Tor, 2001, 430 pages, C$32.95 hc, ISBN 0-312-87828-1
I suppose it’s an unfortunate coincidence that I ended up reading Angelmass at a time where I was busy thinking about the current state of SF.
What happened is that I was writing a paper on Terror in Hard-SF (yes, I’m that weird) when I noticed SF’s distinct lack of interest in the singularity, the irresistible acceleration of technological change and its impact on society. This ended up meshing well with John Clute’s concept of “First SF” and how he argues that most science-fiction nowadays has become a shared fantasy, based on outdated assumptions and shared clichés. He (and I, up to a certain point where I’m unable to articulate clearly) argues that in an increasingly Science-Fictional world, SF is increasingly looking backward, afraid of true change and what it may mean to us. It’s not a new notion (it’s been embraced by a few people, and even I have previously written about it other contexts), but it hit me again full-force in late September 2002.
Alas, I happened to be reading Angelmass at the time. Let me say outright that Angelmass is a lovely book, with undeniable qualities that I’ll describe in a moment. Don’t go around quoting this review (as if) like a pan of the book, because I actually liked quite a bit.
But sadly, Angelmass is yet another example of the type of current science-fiction that merely treads water in the river of change, not quite swimming backward, but not doing much in a progressive direction either.
Okay, a word about the plot: Angelmass is by and large the story of two people: The first, Jereko Kostas, is a young scientist drafted by his empire’s intelligence service to infiltrate a research facility in another solar system. The second is one “Chandris Lalasha”, a gifted young female con-artist with uncanny skills and a very good reason to run away from her previous residence. Both Jereko and Chandris eventually end up on Seraph, a planet with a unique form of government based on the use of “angels”-harnessed subatomic particles with the power to make everyone within their field of influence entirely truthful and honest. Each working from their end, they will eventually join forces and discover a rather unpleasant truth about the angels…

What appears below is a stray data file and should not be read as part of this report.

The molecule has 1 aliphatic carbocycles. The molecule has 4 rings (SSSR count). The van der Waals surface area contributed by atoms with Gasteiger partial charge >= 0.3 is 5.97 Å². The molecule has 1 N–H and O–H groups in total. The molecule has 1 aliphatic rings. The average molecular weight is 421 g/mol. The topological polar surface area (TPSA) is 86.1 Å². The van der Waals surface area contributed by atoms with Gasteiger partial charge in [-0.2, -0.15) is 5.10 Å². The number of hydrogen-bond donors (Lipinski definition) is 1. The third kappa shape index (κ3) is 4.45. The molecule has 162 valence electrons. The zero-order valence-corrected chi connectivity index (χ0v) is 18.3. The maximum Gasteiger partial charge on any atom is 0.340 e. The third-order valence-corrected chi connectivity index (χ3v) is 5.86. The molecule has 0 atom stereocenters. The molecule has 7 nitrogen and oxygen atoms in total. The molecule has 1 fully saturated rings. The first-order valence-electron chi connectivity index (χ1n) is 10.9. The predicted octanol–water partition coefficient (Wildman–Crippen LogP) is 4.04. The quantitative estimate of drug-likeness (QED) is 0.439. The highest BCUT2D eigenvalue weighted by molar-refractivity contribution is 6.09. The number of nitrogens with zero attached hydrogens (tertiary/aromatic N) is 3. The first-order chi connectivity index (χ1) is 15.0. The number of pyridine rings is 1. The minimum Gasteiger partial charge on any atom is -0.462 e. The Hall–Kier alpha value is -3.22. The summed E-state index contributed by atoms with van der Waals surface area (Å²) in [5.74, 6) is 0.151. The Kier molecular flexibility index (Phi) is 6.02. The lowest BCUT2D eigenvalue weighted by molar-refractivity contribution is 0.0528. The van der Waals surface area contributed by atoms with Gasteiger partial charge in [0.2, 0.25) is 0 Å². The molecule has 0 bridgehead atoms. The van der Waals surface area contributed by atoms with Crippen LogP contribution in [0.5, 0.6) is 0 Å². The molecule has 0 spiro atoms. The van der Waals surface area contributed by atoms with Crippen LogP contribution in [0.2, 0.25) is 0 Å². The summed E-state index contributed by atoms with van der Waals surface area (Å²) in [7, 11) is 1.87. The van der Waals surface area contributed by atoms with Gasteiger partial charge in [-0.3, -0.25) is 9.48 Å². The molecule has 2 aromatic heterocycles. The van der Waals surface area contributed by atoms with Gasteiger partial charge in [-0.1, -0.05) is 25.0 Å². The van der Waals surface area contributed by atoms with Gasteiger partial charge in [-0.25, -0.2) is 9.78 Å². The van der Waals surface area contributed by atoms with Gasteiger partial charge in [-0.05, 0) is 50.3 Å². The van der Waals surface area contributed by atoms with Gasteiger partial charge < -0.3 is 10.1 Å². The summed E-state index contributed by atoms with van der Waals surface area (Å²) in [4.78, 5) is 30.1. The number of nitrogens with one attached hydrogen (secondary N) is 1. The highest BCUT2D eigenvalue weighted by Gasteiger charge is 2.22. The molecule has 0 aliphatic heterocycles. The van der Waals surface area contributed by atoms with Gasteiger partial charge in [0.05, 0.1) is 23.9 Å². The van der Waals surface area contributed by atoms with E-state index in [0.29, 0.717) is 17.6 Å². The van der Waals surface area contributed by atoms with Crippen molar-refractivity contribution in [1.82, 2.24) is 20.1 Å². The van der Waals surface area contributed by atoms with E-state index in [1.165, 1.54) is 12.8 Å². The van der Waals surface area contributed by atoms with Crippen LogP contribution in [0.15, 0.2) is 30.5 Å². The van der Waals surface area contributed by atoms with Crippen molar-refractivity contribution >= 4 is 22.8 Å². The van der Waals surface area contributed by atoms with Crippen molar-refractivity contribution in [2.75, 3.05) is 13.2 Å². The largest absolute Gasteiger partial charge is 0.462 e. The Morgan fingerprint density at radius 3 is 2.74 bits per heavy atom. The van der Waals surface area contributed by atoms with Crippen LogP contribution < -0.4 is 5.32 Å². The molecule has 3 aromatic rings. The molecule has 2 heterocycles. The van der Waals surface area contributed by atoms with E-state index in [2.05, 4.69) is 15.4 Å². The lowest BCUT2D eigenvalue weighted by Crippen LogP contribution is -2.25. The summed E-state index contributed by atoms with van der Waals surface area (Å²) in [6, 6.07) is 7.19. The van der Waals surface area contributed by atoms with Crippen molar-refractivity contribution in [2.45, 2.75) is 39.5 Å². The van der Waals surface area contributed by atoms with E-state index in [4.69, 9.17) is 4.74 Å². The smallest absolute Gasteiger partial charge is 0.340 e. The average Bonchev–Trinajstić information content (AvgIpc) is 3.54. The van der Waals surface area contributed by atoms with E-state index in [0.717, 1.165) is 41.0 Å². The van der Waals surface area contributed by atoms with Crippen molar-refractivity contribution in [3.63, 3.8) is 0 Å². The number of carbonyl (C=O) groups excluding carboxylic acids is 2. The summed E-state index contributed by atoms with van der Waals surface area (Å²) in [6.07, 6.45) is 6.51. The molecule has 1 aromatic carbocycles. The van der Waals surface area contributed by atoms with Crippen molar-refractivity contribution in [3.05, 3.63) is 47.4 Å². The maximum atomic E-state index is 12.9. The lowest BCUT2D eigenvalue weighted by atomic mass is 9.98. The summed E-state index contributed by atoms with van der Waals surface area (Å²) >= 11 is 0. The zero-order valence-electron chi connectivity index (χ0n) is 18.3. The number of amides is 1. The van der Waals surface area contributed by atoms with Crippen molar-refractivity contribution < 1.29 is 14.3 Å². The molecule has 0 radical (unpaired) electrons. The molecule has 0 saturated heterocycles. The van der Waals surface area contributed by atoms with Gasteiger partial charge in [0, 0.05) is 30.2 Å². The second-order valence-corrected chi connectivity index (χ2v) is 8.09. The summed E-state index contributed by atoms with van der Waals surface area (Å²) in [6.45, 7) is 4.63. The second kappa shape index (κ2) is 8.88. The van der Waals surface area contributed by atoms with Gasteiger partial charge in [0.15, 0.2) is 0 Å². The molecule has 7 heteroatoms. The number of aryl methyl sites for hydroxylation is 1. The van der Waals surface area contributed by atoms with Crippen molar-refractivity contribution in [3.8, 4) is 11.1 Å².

Angelmass is a perfect example of current commercial pure-SF; a decent read that is unarguably science-fiction and a worthwhile product by a real working professional. Timothy Zahn’s been in the business for a few years, and he knows how to deliver a polished product: Angelmass is progressively compelling and his prose delivers the story simply, with an adequate lack of panache. Special notice must be made of the characters, which are defined with an impressive amount of skill and sympathy. They are our gateway to the story, and they are indeed very good reasons to keep on reading. I particularly liked the portrait of the scientist-spy forced to keep on doing interesting research while simultaneously spying on his colleagues; Zahn’s portrait of scientific investigation is interesting enough, and entirely appropriate in a true science-fiction novel.
There’s not a lot to dislike about Angelmass, in fact. The beginning is a bit slow, and the ending sort of diffuses itself rather than keep building steadily toward the climax. (It’s a good ending, but the lead-up is weaker and longer than it warranted.) The conclusion sort of argues in favour of the bottled genie, which generally annoys me for a whole lot of reasons: How about a synthetic way to re-establish balance?
But in matters of making SF a newly-relevant genre for today’s world, this isn’t it. Angelmass isn’t meant to innovate or present a new vision of the future: It plays heavily on our pre-existing SF constructions: Planetary networks, galactic empires, space ships, etc… All very comfortable, all very classical. Nothing new, nothing big enough to stretch your mind. But maybe I can recommend Zahn’s novel as a solid SF adventure, with true SF content and plenty of good characters, if only for readers not as obsessed about a new mission for Science-Fiction as I was when I was reading Angelmass. Heck, give me a few more months and I might even rave about the book…